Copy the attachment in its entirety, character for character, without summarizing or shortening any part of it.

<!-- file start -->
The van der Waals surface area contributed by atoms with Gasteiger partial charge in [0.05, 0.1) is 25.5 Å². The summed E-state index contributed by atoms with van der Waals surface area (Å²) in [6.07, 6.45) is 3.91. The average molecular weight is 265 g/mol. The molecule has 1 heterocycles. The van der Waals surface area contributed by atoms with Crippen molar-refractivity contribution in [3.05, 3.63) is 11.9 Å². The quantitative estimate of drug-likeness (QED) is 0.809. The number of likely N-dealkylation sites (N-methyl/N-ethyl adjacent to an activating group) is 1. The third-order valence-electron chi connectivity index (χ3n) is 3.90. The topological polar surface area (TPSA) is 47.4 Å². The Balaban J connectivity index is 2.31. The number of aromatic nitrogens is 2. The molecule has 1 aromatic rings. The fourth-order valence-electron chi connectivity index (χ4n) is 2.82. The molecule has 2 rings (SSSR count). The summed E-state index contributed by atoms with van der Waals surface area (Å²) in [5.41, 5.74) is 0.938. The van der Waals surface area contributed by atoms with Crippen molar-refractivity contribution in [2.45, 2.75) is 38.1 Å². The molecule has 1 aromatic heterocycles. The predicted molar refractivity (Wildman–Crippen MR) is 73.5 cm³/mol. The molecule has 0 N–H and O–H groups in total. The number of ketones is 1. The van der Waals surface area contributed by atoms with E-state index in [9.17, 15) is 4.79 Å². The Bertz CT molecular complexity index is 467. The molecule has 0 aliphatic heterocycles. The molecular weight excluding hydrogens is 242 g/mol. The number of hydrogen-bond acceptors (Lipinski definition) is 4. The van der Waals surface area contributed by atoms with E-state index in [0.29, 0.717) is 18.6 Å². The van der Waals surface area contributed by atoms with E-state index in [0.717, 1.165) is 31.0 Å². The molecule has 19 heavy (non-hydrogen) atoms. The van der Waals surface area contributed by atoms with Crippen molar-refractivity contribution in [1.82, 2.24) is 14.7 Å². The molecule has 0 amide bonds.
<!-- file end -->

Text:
The van der Waals surface area contributed by atoms with Gasteiger partial charge in [0.05, 0.1) is 25.5 Å². The summed E-state index contributed by atoms with van der Waals surface area (Å²) in [6.07, 6.45) is 3.91. The average molecular weight is 265 g/mol. The molecule has 1 heterocycles. The van der Waals surface area contributed by atoms with Crippen molar-refractivity contribution in [3.05, 3.63) is 11.9 Å². The quantitative estimate of drug-likeness (QED) is 0.809. The number of likely N-dealkylation sites (N-methyl/N-ethyl adjacent to an activating group) is 1. The third-order valence-electron chi connectivity index (χ3n) is 3.90. The topological polar surface area (TPSA) is 47.4 Å². The Balaban J connectivity index is 2.31. The number of aromatic nitrogens is 2. The molecule has 1 aromatic rings. The fourth-order valence-electron chi connectivity index (χ4n) is 2.82. The molecule has 2 rings (SSSR count). The summed E-state index contributed by atoms with van der Waals surface area (Å²) in [5.41, 5.74) is 0.938. The van der Waals surface area contributed by atoms with Crippen molar-refractivity contribution in [2.45, 2.75) is 38.1 Å². The molecule has 1 aromatic heterocycles. The predicted molar refractivity (Wildman–Crippen MR) is 73.5 cm³/mol. The molecule has 0 N–H and O–H groups in total. The number of ketones is 1. The van der Waals surface area contributed by atoms with E-state index in [9.17, 15) is 4.79 Å². The Bertz CT molecular complexity index is 467. The molecule has 0 aliphatic heterocycles. The molecular weight excluding hydrogens is 242 g/mol. The number of hydrogen-bond acceptors (Lipinski definition) is 4. The van der Waals surface area contributed by atoms with E-state index in [0.29, 0.717) is 18.6 Å². The van der Waals surface area contributed by atoms with E-state index in [0.717, 1.165) is 31.0 Å². The molecule has 19 heavy (non-hydrogen) atoms. The van der Waals surface area contributed by atoms with Crippen molar-refractivity contribution in [1.82, 2.24) is 14.7 Å². The molecule has 0 amide bonds.